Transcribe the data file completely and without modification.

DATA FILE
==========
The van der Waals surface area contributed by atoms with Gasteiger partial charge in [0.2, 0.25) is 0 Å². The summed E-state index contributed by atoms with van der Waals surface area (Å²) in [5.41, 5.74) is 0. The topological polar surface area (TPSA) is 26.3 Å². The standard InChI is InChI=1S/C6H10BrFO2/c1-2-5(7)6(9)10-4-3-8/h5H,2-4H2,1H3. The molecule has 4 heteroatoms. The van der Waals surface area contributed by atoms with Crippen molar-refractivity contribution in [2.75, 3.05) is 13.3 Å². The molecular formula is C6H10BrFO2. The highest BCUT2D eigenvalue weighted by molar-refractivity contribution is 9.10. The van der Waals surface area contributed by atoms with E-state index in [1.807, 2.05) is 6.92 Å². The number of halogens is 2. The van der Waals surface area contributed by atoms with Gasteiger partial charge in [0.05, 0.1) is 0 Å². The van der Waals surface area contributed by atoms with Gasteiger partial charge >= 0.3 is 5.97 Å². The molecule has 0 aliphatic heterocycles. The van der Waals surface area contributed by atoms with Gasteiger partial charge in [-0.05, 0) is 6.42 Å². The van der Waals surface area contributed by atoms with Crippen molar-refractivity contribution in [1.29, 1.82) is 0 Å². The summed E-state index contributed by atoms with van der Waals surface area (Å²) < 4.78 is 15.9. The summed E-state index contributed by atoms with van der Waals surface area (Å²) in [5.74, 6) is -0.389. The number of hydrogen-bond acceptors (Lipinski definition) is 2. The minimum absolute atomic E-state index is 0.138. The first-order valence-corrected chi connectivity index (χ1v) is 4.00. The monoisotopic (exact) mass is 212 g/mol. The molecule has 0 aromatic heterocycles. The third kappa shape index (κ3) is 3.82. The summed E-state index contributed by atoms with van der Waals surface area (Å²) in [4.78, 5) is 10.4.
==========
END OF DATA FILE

The van der Waals surface area contributed by atoms with Gasteiger partial charge in [0.2, 0.25) is 0 Å². The summed E-state index contributed by atoms with van der Waals surface area (Å²) in [5.41, 5.74) is 0. The topological polar surface area (TPSA) is 26.3 Å². The standard InChI is InChI=1S/C6H10BrFO2/c1-2-5(7)6(9)10-4-3-8/h5H,2-4H2,1H3. The molecule has 4 heteroatoms. The van der Waals surface area contributed by atoms with Crippen molar-refractivity contribution in [2.75, 3.05) is 13.3 Å². The molecular formula is C6H10BrFO2. The highest BCUT2D eigenvalue weighted by molar-refractivity contribution is 9.10. The van der Waals surface area contributed by atoms with E-state index in [1.807, 2.05) is 6.92 Å². The number of halogens is 2. The van der Waals surface area contributed by atoms with Gasteiger partial charge in [0.05, 0.1) is 0 Å². The van der Waals surface area contributed by atoms with Gasteiger partial charge >= 0.3 is 5.97 Å². The molecule has 0 aliphatic heterocycles. The van der Waals surface area contributed by atoms with Gasteiger partial charge in [-0.05, 0) is 6.42 Å². The van der Waals surface area contributed by atoms with Crippen molar-refractivity contribution in [1.29, 1.82) is 0 Å². The summed E-state index contributed by atoms with van der Waals surface area (Å²) < 4.78 is 15.9. The summed E-state index contributed by atoms with van der Waals surface area (Å²) in [5.74, 6) is -0.389. The number of hydrogen-bond acceptors (Lipinski definition) is 2. The minimum absolute atomic E-state index is 0.138. The first-order valence-corrected chi connectivity index (χ1v) is 4.00. The monoisotopic (exact) mass is 212 g/mol. The molecule has 0 aromatic heterocycles. The third kappa shape index (κ3) is 3.82. The summed E-state index contributed by atoms with van der Waals surface area (Å²) in [4.78, 5) is 10.4.